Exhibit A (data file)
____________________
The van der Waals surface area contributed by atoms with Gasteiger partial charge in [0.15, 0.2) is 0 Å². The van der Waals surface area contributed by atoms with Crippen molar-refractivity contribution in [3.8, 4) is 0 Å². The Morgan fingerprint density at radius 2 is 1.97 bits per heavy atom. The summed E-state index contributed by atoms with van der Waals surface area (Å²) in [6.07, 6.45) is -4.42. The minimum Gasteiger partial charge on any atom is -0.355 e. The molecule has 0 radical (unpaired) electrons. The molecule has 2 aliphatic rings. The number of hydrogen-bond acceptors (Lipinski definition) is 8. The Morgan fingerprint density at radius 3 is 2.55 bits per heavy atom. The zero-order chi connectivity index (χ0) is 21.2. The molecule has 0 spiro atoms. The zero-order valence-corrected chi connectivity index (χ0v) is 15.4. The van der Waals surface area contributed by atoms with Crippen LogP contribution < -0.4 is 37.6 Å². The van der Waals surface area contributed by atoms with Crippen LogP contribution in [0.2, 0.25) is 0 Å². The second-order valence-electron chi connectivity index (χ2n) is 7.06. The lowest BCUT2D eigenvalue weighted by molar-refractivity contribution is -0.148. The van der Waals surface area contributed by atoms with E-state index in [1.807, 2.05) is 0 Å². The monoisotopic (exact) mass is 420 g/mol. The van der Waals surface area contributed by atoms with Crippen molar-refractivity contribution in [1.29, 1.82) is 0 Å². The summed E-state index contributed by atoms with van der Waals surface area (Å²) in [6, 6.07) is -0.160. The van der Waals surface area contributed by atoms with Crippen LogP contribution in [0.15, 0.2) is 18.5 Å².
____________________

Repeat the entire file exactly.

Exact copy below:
The van der Waals surface area contributed by atoms with Gasteiger partial charge in [0.15, 0.2) is 0 Å². The van der Waals surface area contributed by atoms with Crippen molar-refractivity contribution in [3.8, 4) is 0 Å². The Morgan fingerprint density at radius 2 is 1.97 bits per heavy atom. The summed E-state index contributed by atoms with van der Waals surface area (Å²) in [6.07, 6.45) is -4.42. The minimum Gasteiger partial charge on any atom is -0.355 e. The molecule has 0 radical (unpaired) electrons. The molecule has 2 aliphatic rings. The number of hydrogen-bond acceptors (Lipinski definition) is 8. The Morgan fingerprint density at radius 3 is 2.55 bits per heavy atom. The zero-order chi connectivity index (χ0) is 21.2. The molecule has 0 spiro atoms. The zero-order valence-corrected chi connectivity index (χ0v) is 15.4. The van der Waals surface area contributed by atoms with Crippen LogP contribution < -0.4 is 37.6 Å². The van der Waals surface area contributed by atoms with Crippen LogP contribution in [0.2, 0.25) is 0 Å². The second-order valence-electron chi connectivity index (χ2n) is 7.06. The lowest BCUT2D eigenvalue weighted by molar-refractivity contribution is -0.148. The van der Waals surface area contributed by atoms with E-state index in [1.807, 2.05) is 0 Å². The monoisotopic (exact) mass is 420 g/mol. The van der Waals surface area contributed by atoms with Crippen molar-refractivity contribution in [1.29, 1.82) is 0 Å². The summed E-state index contributed by atoms with van der Waals surface area (Å²) in [6, 6.07) is -0.160. The van der Waals surface area contributed by atoms with Crippen LogP contribution in [0.15, 0.2) is 18.5 Å².